Legend has it, that when George Smith, a young scholar at the British Museum in 1857, managed to decipher the cuneiform tablet he was working on and realized that he had discovered a Mesopotamian version of the story of the flood described in the book of Genesis, he undressed in euphoria, unable to contain his excitement. The discovery that there is such a parallel story is a landmark in biblical research and in understanding that the Bible did not spring out of nowhere and is innately connected to the cultures surrounding Israel.
Versions of the story of the flood are found in three major Mesopotamian writings: the stories of Zeosudra (Sumerian) and Atrahasis (Acadian), which are fairly similar, and the Epoch of Gilgamesh. In Atrahasis, the gods, weary of all the hard work of building and working the land, decided to create man, in order for him to do their labor. However, although humans did undertake this task, they were extremely loud, and the gods were unable to rest as they had longed. They therefore took various measures in order to destroy human kind, the last of which was to bring a seven day flood upon the Earth. The only person to survive was Atrahasis, who gathered his family into a ship, closed the door behind them, and remained there until the storm abated and the birds he sent out did not return.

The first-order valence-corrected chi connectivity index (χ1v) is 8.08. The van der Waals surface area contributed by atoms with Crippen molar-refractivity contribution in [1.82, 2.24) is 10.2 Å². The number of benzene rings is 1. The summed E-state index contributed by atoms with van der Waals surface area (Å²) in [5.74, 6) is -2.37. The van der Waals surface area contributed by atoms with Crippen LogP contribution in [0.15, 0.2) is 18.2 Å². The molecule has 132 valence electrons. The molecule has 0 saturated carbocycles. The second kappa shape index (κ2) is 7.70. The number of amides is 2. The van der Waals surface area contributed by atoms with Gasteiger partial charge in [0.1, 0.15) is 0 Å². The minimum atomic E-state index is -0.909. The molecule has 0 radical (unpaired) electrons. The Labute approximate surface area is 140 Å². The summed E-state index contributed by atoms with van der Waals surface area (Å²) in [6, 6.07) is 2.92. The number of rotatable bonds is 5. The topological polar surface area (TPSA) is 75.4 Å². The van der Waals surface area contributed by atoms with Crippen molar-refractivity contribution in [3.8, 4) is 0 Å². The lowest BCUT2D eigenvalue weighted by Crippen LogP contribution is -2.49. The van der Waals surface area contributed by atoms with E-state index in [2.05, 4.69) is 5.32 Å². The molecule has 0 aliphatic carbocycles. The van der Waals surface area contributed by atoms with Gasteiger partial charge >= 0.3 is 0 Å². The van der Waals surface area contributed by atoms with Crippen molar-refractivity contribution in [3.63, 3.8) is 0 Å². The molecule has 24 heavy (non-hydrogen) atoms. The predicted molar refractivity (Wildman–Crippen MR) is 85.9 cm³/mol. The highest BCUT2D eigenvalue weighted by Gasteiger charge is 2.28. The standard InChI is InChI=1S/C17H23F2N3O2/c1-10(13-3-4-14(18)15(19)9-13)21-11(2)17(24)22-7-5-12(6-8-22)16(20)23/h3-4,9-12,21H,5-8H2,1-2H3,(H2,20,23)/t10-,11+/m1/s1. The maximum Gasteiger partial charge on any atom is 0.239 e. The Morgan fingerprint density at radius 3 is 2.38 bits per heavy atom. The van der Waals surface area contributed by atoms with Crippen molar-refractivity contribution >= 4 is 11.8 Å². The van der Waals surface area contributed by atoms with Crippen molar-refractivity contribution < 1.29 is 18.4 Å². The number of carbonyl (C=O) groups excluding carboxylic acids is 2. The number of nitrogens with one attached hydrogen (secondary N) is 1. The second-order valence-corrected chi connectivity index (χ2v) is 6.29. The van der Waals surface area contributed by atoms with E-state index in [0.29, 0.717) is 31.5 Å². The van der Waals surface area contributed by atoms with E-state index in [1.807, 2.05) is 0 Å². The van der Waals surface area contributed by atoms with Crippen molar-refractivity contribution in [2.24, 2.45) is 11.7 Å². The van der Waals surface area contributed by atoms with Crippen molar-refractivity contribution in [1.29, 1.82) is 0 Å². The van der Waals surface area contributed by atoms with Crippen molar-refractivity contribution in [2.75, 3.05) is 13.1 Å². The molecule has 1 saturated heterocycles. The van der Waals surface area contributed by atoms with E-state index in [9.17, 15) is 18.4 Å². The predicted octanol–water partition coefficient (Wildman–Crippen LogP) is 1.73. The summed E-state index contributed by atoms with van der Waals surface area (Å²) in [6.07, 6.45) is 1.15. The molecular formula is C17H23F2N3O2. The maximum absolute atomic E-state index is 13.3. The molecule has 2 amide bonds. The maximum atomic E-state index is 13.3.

In the epoch of Gilgamesh, the hero bearing that name sets out in search of eternal life. At the end of his quest, he meets a couple who achieved immortality, having survived the flood, but could not reproduce. The hero, Utnapishtim, tells a story of the flood similar to that of Atrahasis.
Although there are clear similarities between the biblical story and the Mesopotamian legends, there are also very important differences: in the biblical story, God decides to destroy human kind due to moral reasons – he could not allow the Earth to continue existing in its corrupt and violent state, while the Mesopotamian gods simply wanted to sleep and found destruction to be the fastest and easiest solution, showing no regard for human life; Noah does not achieve immortality, unlike Utnapishtim; Noah does not close the door of the arc himself, therefore leaving out the rest of mankind – God does this (Genesis 7:16), for only He can determine who will survive the flood; in the biblical story, God vows that he will never again destroy human kind, while in the Mesopotamian story, the gods find solutions for the abundance of humans by the creation of various phenomena such as stillborns and barren women.
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